This article was originally published on Prohealth.com and is being reprinted here with permission from the editor.
I spent most of 2019 spinning my wheels, and it feels like the fibromyalgia community, as a whole, was right there alongside me.
What do I mean by that? Put simply, there weren’t many major fibromyalgia headlines during 2019. Sure, there was lots of talk about new treatments and the potential causes of fibromyalgia, but at the close of last year, very little was actually accomplished.
But I don’t want to focus on the negative so I’ll reframe 2019 like this: It was a year of planning and preparation for the fibromyalgia community. Hopefully, the framework now has been laid for 2020 to be the year of manifestation! Let’s all hope!
But before 2020 gets too far along, let’s reflect back on what we learned (and didn’t learn) last year.
Hurry up and wait … for new treatments
It’s been more than a decade since the U.S. Food and Drug Administration (FDA) approved Savella, the last pharmaceutical earmarked for fibromyalgia.
Over the years, multiple drug companies have announced plans to develop new fibromyalgia treatments, but none have made it to market yet. The waiting game continued during 2019. At least four new drugs are under development, but it’s anyone’s guess if or when any of those treatments will ultimately end up in patients’ hands.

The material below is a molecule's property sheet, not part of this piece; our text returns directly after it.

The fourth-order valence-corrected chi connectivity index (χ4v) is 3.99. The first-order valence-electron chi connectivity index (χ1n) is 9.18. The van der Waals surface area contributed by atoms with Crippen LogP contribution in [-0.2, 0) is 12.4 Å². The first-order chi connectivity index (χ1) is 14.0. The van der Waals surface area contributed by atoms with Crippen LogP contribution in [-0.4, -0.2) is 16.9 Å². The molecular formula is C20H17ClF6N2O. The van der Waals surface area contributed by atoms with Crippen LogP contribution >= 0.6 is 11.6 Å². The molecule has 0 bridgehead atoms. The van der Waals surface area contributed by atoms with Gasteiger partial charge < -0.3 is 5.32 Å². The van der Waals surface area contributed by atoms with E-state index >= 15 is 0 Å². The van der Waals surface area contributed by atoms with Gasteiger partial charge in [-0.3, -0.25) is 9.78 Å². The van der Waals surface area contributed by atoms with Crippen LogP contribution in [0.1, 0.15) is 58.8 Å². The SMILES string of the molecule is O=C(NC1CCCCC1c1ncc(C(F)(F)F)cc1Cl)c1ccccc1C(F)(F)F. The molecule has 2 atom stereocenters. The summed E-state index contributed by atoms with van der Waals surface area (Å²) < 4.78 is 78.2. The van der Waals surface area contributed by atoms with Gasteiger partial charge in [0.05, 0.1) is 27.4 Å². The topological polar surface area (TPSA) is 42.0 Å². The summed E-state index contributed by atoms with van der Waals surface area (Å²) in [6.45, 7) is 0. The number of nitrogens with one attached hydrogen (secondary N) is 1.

Based on current timelines, it would be surprising if the FDA approves any new fibromyalgia drugs again this year, but there’s a small chance TNX-102, a sublingual version of cyclobenzaprine, may make it to market if the drug performs well in its latest phase III study.
(Read more: Why your fibro meds aren’t working)
Finally an accepted fibromyalgia blood test?
Last spring, Ohio State University announced researchers have developed a new blood test that can diagnose fibromyalgia and differentiate it from similar conditions. Lead researcher Kevin Hackshaw hopes the test will be available to patients within five years.
There are at least two fibromyalgia blood tests currently on the market – the FM/a test from EpicGenetics and a RNA-based test through iQuity – although neither test is widely used by physicians or recognized as a valid diagnostic tool by the American College of Rheumatology (ACR).
Misdiagnosis is a huge problem
Without a reliable blood test, doctors are supposed to use ACR guidelines to diagnose fibromyalgia. However, a 2019 National Data Bank for Rheumatic Diseases study found not all physicians are following those diagnostic criteria.